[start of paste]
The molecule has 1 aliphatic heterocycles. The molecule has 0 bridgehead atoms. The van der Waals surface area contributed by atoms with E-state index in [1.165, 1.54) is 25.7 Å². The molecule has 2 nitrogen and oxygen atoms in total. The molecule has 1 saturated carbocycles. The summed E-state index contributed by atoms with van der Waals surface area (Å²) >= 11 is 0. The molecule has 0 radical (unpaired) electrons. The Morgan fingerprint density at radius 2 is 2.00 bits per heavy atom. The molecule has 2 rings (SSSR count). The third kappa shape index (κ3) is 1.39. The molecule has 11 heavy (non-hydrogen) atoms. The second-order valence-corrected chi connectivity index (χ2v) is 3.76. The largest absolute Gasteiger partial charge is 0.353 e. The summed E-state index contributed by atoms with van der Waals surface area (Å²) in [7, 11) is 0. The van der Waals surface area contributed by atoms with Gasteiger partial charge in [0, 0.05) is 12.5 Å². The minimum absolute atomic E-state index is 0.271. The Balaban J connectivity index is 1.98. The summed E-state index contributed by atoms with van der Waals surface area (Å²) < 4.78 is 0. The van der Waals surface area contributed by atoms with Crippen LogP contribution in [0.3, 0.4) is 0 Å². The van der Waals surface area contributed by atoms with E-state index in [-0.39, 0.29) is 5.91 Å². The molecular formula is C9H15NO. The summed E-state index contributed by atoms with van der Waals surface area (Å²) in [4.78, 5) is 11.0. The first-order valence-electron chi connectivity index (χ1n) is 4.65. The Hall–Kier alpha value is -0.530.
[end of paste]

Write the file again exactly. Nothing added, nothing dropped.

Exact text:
The molecule has 1 aliphatic heterocycles. The molecule has 0 bridgehead atoms. The van der Waals surface area contributed by atoms with E-state index in [1.165, 1.54) is 25.7 Å². The molecule has 2 nitrogen and oxygen atoms in total. The molecule has 1 saturated carbocycles. The summed E-state index contributed by atoms with van der Waals surface area (Å²) >= 11 is 0. The molecule has 0 radical (unpaired) electrons. The Morgan fingerprint density at radius 2 is 2.00 bits per heavy atom. The molecule has 2 rings (SSSR count). The third kappa shape index (κ3) is 1.39. The molecule has 11 heavy (non-hydrogen) atoms. The second-order valence-corrected chi connectivity index (χ2v) is 3.76. The largest absolute Gasteiger partial charge is 0.353 e. The summed E-state index contributed by atoms with van der Waals surface area (Å²) in [7, 11) is 0. The van der Waals surface area contributed by atoms with Gasteiger partial charge in [0, 0.05) is 12.5 Å². The minimum absolute atomic E-state index is 0.271. The Balaban J connectivity index is 1.98. The summed E-state index contributed by atoms with van der Waals surface area (Å²) < 4.78 is 0. The van der Waals surface area contributed by atoms with Crippen LogP contribution in [0.3, 0.4) is 0 Å². The van der Waals surface area contributed by atoms with E-state index in [-0.39, 0.29) is 5.91 Å². The molecular formula is C9H15NO. The summed E-state index contributed by atoms with van der Waals surface area (Å²) in [4.78, 5) is 11.0. The first-order valence-electron chi connectivity index (χ1n) is 4.65. The Hall–Kier alpha value is -0.530.